DWR Announces Valley Citrus Growers to Receive 0% Water Allocation

This photo above depicts “petal fall” and the first life stages of an orange, when the blooms have fallen. It is at this critical point of the growing season, when we enter into the hottest months of the year, that sufficient water is available for the cultivation of the crop.
This photo above depicts “petal fall” and the first life stages of an orange, when the blooms have fallen. It is at this critical point of the growing season, when we enter into the hottest months of the year, that sufficient water is available for the cultivation of the crop.

This spring, the California Department of Water Resources (DWR) announced that rain and snow storms in February and March have allowed an increase of water contract allocations for State Water Project deliveries from zero to five percent.

Although this appears to have been positive news for agricultural interests in the San Joaquin Valley, it is far from it. The DWR announcement went on to state that the precipitation from these recent storms eliminates the need for rock barriers to be constructed in the Delta. This means that the increase in water deliveries will be flushed into the ocean in order to protect fish species and prevent saltwater intrusion in the Delta. San Joaquin Valley agriculture remains at zero percent allocation.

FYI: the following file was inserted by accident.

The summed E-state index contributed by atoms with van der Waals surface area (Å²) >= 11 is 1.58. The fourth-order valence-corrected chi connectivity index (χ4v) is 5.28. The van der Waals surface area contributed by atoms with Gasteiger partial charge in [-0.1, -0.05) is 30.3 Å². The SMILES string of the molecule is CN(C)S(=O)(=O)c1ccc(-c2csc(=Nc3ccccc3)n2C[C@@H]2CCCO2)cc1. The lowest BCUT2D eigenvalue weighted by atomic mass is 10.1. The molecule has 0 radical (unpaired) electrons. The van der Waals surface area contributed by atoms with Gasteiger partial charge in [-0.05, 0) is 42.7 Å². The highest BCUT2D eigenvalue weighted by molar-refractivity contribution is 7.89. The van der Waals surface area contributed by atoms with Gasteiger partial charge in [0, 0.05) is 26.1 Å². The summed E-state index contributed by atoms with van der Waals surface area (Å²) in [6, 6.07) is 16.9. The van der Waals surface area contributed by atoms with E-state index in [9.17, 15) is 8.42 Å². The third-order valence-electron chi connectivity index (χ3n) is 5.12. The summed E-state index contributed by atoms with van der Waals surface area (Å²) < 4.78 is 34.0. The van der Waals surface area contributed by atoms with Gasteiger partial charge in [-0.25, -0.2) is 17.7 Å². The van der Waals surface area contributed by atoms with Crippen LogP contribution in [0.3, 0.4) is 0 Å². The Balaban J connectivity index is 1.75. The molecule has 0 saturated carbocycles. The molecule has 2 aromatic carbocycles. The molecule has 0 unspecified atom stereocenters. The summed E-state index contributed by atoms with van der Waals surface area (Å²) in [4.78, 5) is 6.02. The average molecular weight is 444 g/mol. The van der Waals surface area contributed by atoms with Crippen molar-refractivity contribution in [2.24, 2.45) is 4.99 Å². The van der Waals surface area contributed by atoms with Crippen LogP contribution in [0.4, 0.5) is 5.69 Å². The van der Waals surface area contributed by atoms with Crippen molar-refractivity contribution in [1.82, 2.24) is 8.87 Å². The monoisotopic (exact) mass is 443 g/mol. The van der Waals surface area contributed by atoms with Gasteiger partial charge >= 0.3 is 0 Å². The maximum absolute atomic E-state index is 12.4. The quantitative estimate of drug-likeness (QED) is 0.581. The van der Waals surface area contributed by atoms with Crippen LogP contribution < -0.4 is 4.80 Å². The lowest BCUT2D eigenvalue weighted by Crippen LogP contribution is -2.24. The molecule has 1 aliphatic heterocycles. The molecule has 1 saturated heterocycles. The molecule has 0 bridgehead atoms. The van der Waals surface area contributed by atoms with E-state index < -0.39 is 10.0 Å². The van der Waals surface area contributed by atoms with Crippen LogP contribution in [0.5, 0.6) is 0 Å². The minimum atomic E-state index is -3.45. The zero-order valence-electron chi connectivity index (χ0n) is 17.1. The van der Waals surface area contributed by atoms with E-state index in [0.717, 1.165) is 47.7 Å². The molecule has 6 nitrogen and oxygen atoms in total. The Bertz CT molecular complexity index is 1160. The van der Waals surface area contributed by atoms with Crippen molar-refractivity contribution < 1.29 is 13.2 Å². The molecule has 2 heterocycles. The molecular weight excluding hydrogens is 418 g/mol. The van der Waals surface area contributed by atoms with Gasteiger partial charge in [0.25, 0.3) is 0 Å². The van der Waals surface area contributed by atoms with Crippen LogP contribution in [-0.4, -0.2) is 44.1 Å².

Approximately 75% of the California citrus crop is produced in Tulare, Kern and Fresno counties. A majority of this acreage relies on surface water from the Friant-Kern Canal. DWR’s delivery increase does nothing to reduce the pressure on the Friant from exchange contractors who would otherwise receive their water via the State Water Project.

Earlier this month, the DWR and State Water Resources Control Board (SWRCB) released a 168-page document they refer to as the “plan.” However, the plan does not once refer to the people or the economy that will be impacted by zero water allocation to agriculture. The word farmer, or agriculture, appears once. The word fish is stated 328 times.

“Friday’s announcement was made with much fanfare and yet the decision completely ignores the east side of the San Joaquin Valley, and even stipulates that we are not important,” says CCM President Joel Nelsen.